Chapter

Intelligence and Revolt i

Thomas Martin

in Empires of Intelligence

Published by University of California Press

Published in print September 2007 | ISBN: 9780520251175
Published online March 2012 | e-ISBN: 9780520933743 | DOI: http://dx.doi.org/10.1525/california/9780520251175.003.0004
Intelligence and Revolt i

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The idea of the intelligence state presupposes that the intelligence gathered by colonial security agencies was critical to the maintenance of order. It follows that disorder in such states was indicative of intelligence failure, or, at least, of the inability of security agencies to preempt violent unrest through the exploitation of information about potential rebellion. This chapter tests this proposition, focusing on some of the better-known revolts against imperial rule of Britain across the Middle East in the years immediately after World War I. It suggests that lapses, gaps, and distortions in the effective collection and analysis of information led consistently to a loss of political control. Sometimes this was temporary, sometimes longer-lasting, but it was always directly related to what was or was not done with the security information collected by the colonial authorities.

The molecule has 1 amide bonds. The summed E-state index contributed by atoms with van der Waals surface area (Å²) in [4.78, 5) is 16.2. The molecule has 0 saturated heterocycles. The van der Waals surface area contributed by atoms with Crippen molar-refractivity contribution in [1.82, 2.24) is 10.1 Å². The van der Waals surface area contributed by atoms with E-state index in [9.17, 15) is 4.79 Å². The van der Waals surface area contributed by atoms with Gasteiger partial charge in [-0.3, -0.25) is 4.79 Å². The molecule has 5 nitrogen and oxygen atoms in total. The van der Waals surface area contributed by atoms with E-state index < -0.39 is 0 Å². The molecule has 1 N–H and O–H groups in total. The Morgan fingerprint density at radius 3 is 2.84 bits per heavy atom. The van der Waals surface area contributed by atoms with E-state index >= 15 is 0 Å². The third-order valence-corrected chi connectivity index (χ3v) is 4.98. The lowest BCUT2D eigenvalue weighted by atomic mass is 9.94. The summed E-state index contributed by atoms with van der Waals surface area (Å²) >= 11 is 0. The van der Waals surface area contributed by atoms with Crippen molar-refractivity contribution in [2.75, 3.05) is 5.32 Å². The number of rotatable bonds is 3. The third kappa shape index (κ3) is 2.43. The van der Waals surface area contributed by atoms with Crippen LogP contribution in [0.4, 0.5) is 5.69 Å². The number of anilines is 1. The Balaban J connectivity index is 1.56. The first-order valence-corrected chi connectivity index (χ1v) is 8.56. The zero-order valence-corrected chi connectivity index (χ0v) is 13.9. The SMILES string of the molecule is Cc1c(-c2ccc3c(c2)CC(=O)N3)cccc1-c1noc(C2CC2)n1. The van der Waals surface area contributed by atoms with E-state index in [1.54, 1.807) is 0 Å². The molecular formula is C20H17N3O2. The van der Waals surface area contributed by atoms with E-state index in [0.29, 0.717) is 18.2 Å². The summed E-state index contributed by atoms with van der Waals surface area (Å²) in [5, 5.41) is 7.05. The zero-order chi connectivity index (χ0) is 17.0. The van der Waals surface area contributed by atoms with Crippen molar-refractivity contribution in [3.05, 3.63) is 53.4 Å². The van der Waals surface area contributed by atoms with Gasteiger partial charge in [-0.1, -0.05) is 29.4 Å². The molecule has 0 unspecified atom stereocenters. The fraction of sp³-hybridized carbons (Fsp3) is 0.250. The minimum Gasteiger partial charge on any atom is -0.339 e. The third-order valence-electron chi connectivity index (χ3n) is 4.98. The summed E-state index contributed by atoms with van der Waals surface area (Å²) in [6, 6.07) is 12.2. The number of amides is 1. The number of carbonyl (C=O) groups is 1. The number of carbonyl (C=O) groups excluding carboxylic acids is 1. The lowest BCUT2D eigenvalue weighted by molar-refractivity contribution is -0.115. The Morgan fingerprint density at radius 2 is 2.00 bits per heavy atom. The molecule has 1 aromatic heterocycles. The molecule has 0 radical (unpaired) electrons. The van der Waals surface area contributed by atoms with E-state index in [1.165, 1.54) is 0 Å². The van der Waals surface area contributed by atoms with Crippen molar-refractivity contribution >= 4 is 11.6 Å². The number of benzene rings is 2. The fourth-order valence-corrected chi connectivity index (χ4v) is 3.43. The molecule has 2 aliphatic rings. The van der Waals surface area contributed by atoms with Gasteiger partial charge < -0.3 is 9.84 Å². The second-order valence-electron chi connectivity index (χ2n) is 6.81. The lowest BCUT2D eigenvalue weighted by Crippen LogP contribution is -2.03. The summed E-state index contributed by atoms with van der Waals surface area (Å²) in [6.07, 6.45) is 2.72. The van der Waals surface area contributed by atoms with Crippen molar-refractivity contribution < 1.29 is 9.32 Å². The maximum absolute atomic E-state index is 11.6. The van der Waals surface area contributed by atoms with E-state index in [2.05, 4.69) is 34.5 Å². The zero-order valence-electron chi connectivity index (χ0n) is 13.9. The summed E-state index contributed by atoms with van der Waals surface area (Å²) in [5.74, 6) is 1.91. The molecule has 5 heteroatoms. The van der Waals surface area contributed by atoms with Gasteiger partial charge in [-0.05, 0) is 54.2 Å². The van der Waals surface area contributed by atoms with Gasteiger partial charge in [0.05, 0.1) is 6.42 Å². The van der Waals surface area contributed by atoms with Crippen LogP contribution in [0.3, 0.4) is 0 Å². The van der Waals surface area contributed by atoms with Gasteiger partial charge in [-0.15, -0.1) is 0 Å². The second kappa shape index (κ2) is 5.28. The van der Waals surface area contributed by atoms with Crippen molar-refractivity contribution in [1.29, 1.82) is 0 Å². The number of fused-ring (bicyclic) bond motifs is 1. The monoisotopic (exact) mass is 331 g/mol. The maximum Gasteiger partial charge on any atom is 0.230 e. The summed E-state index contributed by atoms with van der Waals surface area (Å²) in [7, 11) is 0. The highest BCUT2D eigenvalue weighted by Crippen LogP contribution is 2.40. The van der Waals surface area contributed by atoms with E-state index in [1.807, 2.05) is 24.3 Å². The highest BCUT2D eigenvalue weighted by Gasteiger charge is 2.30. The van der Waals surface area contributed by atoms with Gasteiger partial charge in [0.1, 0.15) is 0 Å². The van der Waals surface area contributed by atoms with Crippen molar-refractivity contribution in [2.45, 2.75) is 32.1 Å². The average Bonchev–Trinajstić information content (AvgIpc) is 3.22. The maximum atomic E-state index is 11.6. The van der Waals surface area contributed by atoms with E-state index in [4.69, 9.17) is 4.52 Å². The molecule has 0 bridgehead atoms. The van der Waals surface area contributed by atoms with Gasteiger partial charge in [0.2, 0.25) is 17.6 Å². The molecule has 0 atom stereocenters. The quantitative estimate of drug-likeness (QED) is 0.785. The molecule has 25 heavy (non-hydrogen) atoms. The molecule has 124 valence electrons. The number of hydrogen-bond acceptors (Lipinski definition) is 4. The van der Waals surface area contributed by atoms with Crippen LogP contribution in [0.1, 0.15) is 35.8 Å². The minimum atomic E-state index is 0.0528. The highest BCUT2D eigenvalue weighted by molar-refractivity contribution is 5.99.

Keywords: intelligence; state; security agencies; rebellion; Britain; Middle East

Chapter.  16873 words.  Illustrated.

Subjects: Modern History (1700 to 1945)

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